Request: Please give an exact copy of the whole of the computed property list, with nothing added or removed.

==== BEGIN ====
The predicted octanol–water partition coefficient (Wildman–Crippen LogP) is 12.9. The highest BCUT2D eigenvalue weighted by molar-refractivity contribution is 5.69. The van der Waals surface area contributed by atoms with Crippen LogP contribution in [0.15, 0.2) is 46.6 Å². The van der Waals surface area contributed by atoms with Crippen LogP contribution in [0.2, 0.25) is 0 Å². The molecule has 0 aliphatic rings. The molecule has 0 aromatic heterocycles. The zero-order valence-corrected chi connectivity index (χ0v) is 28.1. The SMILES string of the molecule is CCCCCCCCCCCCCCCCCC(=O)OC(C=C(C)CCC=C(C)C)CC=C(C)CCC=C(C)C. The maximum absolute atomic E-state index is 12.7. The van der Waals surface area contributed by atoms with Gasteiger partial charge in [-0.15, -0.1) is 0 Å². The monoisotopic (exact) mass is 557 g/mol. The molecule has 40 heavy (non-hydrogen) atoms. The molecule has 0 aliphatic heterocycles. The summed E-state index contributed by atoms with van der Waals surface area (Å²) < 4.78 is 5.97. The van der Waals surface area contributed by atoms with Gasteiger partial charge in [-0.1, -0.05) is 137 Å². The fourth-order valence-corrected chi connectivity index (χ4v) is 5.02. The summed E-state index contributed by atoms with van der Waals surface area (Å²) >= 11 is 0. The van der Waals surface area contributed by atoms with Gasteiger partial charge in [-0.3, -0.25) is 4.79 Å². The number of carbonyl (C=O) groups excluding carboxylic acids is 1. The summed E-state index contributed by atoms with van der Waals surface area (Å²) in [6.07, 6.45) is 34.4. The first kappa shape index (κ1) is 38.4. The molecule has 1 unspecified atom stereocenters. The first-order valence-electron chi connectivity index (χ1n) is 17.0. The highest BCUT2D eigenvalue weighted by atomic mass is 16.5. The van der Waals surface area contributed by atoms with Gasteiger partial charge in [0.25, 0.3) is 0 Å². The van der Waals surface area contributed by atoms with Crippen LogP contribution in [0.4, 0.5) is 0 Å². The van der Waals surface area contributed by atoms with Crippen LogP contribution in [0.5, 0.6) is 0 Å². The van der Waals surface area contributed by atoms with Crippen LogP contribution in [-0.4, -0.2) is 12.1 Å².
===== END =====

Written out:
The predicted octanol–water partition coefficient (Wildman–Crippen LogP) is 12.9. The highest BCUT2D eigenvalue weighted by molar-refractivity contribution is 5.69. The van der Waals surface area contributed by atoms with Crippen LogP contribution in [0.15, 0.2) is 46.6 Å². The van der Waals surface area contributed by atoms with Crippen LogP contribution in [0.2, 0.25) is 0 Å². The molecule has 0 aliphatic rings. The molecule has 0 aromatic heterocycles. The zero-order valence-corrected chi connectivity index (χ0v) is 28.1. The SMILES string of the molecule is CCCCCCCCCCCCCCCCCC(=O)OC(C=C(C)CCC=C(C)C)CC=C(C)CCC=C(C)C. The maximum absolute atomic E-state index is 12.7. The van der Waals surface area contributed by atoms with Gasteiger partial charge in [-0.15, -0.1) is 0 Å². The monoisotopic (exact) mass is 557 g/mol. The molecule has 40 heavy (non-hydrogen) atoms. The molecule has 0 aliphatic heterocycles. The summed E-state index contributed by atoms with van der Waals surface area (Å²) < 4.78 is 5.97. The van der Waals surface area contributed by atoms with Gasteiger partial charge in [-0.1, -0.05) is 137 Å². The fourth-order valence-corrected chi connectivity index (χ4v) is 5.02. The summed E-state index contributed by atoms with van der Waals surface area (Å²) >= 11 is 0. The van der Waals surface area contributed by atoms with Gasteiger partial charge in [-0.3, -0.25) is 4.79 Å². The number of carbonyl (C=O) groups excluding carboxylic acids is 1. The summed E-state index contributed by atoms with van der Waals surface area (Å²) in [6.07, 6.45) is 34.4. The first kappa shape index (κ1) is 38.4. The molecule has 1 unspecified atom stereocenters. The first-order valence-electron chi connectivity index (χ1n) is 17.0. The highest BCUT2D eigenvalue weighted by atomic mass is 16.5. The van der Waals surface area contributed by atoms with Gasteiger partial charge in [0.25, 0.3) is 0 Å². The van der Waals surface area contributed by atoms with Crippen LogP contribution in [0.4, 0.5) is 0 Å². The van der Waals surface area contributed by atoms with Crippen LogP contribution in [0.5, 0.6) is 0 Å². The van der Waals surface area contributed by atoms with Crippen LogP contribution in [-0.4, -0.2) is 12.1 Å².